• Magdalena Konkiewicz

Learn how to use grid search for parameter tunning

Image by PollyDot from Pixabay


Once you have built a machine learning model you would like to tune its parameters for optimal performance. The best parameters would be different for each data set therefore they need adjusting so the algorithm can gain its maximum potential.

I have seen many beginner data scientists doing parameter tunning by hand. This means running the model, then changing one or multiple parameters within the notebook, waiting for the model to run, gathering results, and then repeating the process again and again. Usually, people forget on the way which parameters were the best and they need to do it again.

In general, the above strategy is not the most efficient. Luckily this process could be easily was automated thanks to the authors of the sci-kit learn library who added GridSeachCV.

What is GridSearchCV?

Image by Nicolás Damián Visceglio from Pixabay

GridSearchCV is an alternative to the naive method I have described above. Instead of manually tweaking the parameters and rerunning the algorithm several times you can list all parameter values that you would like the algorithm try and pass it to GridSeachCV.

GridSearchCV will try all combinations of those parameters, evaluate the results using cross-validation, and the scoring metric you provide. In the end, it will spit the best parameters for your data set.

GridSearchCV can be used with any supervised learning Machine Learning algorithm that is in sci-kit learn library. It will work both for regression and classification if you provide an appropriate metric.

Let's see how it works with a real example.

GridSearchCV code example

In order to illustrate let's load the Iris data set. This data set has 150 examples of three different Iris species. The data set has no missing values so there will be no data cleaning needed.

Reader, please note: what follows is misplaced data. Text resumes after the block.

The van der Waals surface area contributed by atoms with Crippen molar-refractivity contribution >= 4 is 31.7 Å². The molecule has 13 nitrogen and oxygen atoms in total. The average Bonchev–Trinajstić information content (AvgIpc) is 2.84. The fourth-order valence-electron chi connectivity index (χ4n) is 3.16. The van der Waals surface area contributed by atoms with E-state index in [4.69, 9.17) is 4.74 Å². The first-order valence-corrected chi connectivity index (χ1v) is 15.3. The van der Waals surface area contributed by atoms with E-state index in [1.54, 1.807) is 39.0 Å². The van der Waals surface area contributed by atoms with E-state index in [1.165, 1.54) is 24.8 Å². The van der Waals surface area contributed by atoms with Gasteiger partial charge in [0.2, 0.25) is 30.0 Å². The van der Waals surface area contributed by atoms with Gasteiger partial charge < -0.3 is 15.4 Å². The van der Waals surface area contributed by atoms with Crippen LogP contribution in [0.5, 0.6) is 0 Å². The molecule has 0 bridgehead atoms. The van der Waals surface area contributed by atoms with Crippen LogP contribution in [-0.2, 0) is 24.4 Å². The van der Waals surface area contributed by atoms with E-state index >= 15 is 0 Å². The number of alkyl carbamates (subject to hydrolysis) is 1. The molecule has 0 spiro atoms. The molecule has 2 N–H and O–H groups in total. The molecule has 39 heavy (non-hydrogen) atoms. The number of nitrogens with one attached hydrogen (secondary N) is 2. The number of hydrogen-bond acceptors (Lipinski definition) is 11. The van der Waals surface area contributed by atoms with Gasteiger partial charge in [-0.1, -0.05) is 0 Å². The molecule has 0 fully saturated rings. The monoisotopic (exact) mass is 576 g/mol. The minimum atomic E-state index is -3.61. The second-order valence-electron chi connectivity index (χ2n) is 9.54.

from sklearn.datasets import load_iris
import pandas as pd
%matplotlib inline

data = load_iris()
df = pd.DataFrame(data['data'], columns=data['feature_names'])
df['species'] = data['target']

Now let's divide our data set to train and test.

from sklearn.model_selection import train_test_split
x_train, x_test, y_train, y_test = train_test_split(df.drop('species', axis=1), df.species ,test_size = 0.2, random_state=13)

Once we have divided the data set we can set up the grid search with the algorithm of our choice. In our case, we will use it to tune the random forest classifier.

from sklearn.model_selection import GridSearchCV
from sklearn.ensemble import RandomForestClassifier

rfc = RandomForestClassifier()

grid_values = {'n_estimators': [10, 30, 50, 100],
               'max_features': ['sqrt', 0.25, 0.5, 0.75, 1.0],
               'max_depth' : [4,5,6,7,8],

grid_search_rfc = GridSearchCV(rfc, param_grid = grid_values, scoring = 'accuracy')
grid_search_rfc.fit(x_train, y_train)

In the code above we first set up the Random Forest Classifier by using a constructor with no parameters. Then we define parameters and the values to try for each parameter in the grid_values variable. 'grid_values' variable is then passed to the GridSearchCV together with the random forest object (that we have created before) and the name of the scoring function (in our case 'accuracy'). Last, by not least we fit it all by calling the fit function on the grid search object.